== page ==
HDCP is an abbreviation for High-bandwidth Digital Content Protection. It is a form of digital copy protection developed by Intel Corporation to prevent copying of digital audio and video content as it travels across connections.
HDMI is an abbreviation for High-Definition Multimedia Interface. An HDMI cable has a unique connector that can only “connect” to HDMI ports and transmits digital video, audio, CEC (Consumer Electronics Control), and Ethernet data.
Local Area Network. This is the building’s data network.
A set of audiovisual jacks for connecting the video and audio output of a laptop computer so that whatever is displayed on the laptop is simultaneously displayed and/or heard on the room’s audio and video systems.
LED (Liquid-emitting Diode) display are flat panels that show video and computer images.
The brightness of a video projectors light output is measured in lumens. The higher the number, the brighter the projector.
A method of mixing the loudspeaker feeds in such a way as the loudspeaker nearest the microphone of the person speaking its volume is reduced to prevent feedback. As the distance between other loudspeakers and the microphone being spoken into increases, the volume of the other loudspeakers increases as well.
Sound from a pre-recorded source, such as DVD, VCR, CD, computer or laptop.
This is an abbreviation for Radio Frequency. Many assistive listening systems are RF based, the radio frequencies allocated by the Federal Communications Commission (FCC) is 72-75MHz and 216MHz.
This is a protocol that is used by devices (computers, DVD’s, lighting panels, etc.) to communicate with each other.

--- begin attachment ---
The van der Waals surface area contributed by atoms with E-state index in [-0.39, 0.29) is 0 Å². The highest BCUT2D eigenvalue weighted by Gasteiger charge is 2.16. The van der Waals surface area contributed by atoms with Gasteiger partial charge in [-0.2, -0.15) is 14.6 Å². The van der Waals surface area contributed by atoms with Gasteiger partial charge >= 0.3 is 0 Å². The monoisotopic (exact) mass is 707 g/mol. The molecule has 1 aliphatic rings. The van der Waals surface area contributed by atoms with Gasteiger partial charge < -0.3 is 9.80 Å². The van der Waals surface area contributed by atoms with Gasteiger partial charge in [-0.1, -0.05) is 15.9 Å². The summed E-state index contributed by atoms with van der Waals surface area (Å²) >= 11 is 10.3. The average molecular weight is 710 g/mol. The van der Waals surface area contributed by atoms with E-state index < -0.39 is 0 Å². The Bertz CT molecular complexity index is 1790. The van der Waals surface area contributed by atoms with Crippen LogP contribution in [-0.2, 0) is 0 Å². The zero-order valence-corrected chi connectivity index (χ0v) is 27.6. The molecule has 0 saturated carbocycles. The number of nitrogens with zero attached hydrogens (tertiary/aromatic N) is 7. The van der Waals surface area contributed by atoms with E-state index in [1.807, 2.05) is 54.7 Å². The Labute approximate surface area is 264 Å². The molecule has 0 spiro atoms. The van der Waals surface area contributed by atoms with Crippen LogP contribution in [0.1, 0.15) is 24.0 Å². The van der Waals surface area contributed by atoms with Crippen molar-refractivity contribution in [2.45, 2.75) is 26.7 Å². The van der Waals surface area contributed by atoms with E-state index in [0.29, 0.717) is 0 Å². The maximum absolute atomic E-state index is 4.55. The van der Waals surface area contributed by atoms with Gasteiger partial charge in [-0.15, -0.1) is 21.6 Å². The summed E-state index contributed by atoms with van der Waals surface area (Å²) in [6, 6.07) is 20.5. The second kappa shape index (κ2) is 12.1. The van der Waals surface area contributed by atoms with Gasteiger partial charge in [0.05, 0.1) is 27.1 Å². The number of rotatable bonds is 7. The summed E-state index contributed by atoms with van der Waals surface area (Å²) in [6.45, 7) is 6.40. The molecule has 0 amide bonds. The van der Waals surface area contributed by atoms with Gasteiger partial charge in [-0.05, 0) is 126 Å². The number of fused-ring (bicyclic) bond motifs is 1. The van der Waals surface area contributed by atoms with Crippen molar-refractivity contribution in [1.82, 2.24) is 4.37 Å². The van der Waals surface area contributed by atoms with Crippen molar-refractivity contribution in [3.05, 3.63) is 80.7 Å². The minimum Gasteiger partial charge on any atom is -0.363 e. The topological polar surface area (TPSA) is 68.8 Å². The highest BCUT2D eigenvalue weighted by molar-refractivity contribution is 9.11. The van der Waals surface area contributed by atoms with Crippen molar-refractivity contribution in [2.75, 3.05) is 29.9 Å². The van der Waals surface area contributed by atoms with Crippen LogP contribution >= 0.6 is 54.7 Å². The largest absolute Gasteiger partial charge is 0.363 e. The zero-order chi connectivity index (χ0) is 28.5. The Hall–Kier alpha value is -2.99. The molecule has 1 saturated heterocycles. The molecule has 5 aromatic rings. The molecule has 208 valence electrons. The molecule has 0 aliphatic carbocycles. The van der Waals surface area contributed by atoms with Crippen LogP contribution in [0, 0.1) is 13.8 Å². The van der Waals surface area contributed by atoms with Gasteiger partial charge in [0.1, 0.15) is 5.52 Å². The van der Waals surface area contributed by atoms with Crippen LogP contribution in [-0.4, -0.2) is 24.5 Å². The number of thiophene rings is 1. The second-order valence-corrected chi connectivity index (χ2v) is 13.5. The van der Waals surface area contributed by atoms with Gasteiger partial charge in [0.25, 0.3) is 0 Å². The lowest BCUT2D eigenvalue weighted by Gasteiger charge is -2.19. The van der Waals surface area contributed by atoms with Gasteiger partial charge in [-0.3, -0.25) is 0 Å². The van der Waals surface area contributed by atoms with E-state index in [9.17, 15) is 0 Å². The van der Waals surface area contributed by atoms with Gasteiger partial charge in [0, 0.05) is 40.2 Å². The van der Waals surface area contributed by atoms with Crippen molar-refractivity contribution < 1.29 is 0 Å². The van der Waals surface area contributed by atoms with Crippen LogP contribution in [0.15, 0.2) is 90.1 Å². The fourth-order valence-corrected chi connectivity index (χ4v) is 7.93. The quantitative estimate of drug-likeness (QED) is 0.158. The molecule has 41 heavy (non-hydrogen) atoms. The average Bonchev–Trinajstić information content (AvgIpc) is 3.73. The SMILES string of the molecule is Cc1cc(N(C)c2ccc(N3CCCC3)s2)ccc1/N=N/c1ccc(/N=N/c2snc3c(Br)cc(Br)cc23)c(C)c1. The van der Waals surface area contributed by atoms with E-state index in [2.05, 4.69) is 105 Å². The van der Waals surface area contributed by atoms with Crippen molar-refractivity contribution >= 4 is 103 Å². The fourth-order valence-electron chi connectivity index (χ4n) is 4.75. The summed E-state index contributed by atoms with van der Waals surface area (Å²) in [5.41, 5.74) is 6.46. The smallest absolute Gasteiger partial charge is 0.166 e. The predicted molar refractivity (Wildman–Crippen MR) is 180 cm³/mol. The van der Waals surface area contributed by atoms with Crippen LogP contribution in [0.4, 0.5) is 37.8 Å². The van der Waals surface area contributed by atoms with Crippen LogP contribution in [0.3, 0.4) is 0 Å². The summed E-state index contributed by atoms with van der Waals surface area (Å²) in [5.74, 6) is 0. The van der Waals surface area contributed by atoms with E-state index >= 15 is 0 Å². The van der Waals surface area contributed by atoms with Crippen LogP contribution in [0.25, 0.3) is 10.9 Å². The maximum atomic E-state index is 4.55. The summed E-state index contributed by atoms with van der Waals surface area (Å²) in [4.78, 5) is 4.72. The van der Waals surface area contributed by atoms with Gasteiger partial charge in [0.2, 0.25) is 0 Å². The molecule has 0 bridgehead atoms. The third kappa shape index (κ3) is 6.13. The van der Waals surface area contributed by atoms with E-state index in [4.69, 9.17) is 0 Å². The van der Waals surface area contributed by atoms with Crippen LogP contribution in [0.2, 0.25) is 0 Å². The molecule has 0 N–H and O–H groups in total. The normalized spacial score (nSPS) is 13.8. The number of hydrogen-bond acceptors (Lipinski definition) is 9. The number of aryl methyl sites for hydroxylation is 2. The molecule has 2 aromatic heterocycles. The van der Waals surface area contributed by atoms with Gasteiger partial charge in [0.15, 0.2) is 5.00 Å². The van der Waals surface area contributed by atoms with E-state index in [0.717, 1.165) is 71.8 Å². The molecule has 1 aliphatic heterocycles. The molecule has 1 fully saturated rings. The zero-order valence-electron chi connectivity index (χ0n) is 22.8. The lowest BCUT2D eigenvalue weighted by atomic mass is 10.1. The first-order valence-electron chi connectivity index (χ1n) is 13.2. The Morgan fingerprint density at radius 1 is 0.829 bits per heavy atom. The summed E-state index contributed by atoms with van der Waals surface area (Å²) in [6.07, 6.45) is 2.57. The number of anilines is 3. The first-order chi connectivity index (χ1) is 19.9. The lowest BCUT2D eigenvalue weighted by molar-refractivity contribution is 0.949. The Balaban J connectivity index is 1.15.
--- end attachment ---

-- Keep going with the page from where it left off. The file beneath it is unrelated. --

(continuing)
The use of white noise played through loudspeakers in a particular area so that those in proximity to the loudspeakers will not be able to understand what others are saying that are nearby.
The reinforcement of live vocals picked-up through microphones and amplified by loudspeakers.
A tab-tensioned motorized projection screen provides the benefit of a tensioned screen and the ability to roll-up out of the way when not in use. A tensioned projection screens surface is less likely to curl-up or distort over time.
An interactive flat glass screen with a touch sensitive surface. Using the touch panel, a user can turn the audiovisual system on and off, select sources for the various displays, and control individual devices, among other functions.
Video Graphics Array
Video Graphics Array (VGA) is a video standard developed by IBM in 1987 for their line of personal computers. VGA connectors, although having been phased out some years ago for being analog and unable to use the new copy-protection protocols, it is still widely used.
VoIP is an acronym for Voice over Internet Protocol. Hardware and software enable voice phone calls to be made over an internet connection instead of a Plain Old Telephone System (POTS) system.
White noise is random noise that has an equal amount of energy at all frequencies. Commonly used in sound masking systems.
Updated October 6, 2020